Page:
Soviet Hot Rods

soviet hot rods, lada, Pobeda-Sport, 1934 GAZ A-Aero, Gaz-Torpedo, ussr

The USSR was criticized by the West for their failure to provide consumer comforts. The grocery stores were devoid of potato chips. The TVs were Black and White. Fashion was puritanical, but Detroit reserved a special disdain for Soviet cars and with good reason.

All they spoke about was the Lada.

The # 1 selling car during the 1970s with a 1.5L VAZ-2103 I4 engine from a Fiat design.

They sold by the millions, however the factories could never keep up with demand and I always joked that the USSR never had hot rods.

I knew nothing.

Nothing about the Volga V12 Coupe.

Or the Pobeda-Sport.

The Gaz-Torpedo.

The Babich Leningrad

The 1934 GAZ A-Aero.

And so many others.

Gone forever into rust.

As Neil Young sang, “Rust never sleeps.”

In Vino Madidus


Staying with Latin.

Sitting at home with a bottle of wine.

Non veritas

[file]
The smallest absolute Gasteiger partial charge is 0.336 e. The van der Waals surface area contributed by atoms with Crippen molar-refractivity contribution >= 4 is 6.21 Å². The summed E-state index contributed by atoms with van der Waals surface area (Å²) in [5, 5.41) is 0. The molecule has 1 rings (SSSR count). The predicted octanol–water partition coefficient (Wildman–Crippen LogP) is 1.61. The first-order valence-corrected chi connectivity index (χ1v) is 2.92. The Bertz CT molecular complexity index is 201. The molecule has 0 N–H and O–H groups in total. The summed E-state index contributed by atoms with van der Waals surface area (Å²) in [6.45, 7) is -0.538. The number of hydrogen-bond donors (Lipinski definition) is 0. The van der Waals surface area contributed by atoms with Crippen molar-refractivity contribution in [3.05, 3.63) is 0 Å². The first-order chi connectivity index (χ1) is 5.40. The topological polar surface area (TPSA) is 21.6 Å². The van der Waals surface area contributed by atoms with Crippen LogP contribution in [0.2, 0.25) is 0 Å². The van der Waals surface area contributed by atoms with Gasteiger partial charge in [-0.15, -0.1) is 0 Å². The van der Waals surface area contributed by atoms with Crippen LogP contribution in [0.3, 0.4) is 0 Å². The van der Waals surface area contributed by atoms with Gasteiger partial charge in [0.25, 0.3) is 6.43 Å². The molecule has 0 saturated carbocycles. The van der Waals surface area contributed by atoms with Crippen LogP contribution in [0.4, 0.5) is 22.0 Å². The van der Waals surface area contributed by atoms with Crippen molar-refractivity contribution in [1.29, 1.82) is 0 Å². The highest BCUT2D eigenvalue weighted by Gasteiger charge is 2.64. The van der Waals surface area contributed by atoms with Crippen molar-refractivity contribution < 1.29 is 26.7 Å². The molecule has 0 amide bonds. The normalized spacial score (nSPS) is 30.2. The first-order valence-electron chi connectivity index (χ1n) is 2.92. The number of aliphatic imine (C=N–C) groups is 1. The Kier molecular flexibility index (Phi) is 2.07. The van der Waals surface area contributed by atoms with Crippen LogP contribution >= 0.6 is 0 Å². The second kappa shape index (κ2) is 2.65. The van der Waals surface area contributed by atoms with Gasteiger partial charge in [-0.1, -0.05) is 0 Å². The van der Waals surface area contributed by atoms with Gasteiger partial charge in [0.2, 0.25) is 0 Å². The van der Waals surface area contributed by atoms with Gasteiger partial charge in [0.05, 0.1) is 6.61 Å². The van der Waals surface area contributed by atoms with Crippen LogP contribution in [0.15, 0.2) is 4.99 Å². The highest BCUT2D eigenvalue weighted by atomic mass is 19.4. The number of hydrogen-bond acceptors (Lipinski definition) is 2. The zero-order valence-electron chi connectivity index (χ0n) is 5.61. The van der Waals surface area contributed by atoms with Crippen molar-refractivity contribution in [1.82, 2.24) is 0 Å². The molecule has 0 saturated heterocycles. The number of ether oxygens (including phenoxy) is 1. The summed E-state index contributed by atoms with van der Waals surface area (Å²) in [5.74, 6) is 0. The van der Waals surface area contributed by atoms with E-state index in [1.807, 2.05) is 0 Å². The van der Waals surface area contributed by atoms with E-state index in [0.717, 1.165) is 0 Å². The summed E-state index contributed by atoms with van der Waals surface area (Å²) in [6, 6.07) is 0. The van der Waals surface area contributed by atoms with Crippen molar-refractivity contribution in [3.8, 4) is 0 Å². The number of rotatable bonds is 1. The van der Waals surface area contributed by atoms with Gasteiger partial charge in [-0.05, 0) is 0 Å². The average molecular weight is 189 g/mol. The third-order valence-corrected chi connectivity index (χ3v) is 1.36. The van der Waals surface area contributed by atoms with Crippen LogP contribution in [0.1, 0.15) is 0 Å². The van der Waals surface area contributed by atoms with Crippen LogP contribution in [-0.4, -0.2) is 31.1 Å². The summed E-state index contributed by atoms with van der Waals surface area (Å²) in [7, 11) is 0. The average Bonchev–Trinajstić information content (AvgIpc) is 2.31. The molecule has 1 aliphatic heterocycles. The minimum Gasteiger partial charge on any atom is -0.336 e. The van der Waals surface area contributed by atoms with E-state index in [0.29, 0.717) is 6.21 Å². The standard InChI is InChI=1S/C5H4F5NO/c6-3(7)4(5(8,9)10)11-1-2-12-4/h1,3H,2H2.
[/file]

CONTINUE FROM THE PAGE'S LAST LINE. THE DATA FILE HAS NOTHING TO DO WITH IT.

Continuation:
Solo madidus

In vino madidus

A paraphrase of Caesar’s classic ‘veni, vedi, vinci’ or ‘I came, I saw, I conquered.’

Adepto madidus means I came I drank I fell over.

We’ve all been Classical Latin at some time.

For a related article click on this URL

http://www.mangozeen.com/2009/09/07/drinking/a-very-civil-court.htm

BLESS ME FATHER by Peter Nolan Smith

My First Holy Communion and Confirmation of Faith to the Catholic Church took place at a church in Maine in 1960. My mother dressed me in white to symbolize the purity of my soul, although she had me wear a red jacket with a black velvet lapel. I had a fight with my best friend Chaney after the rites.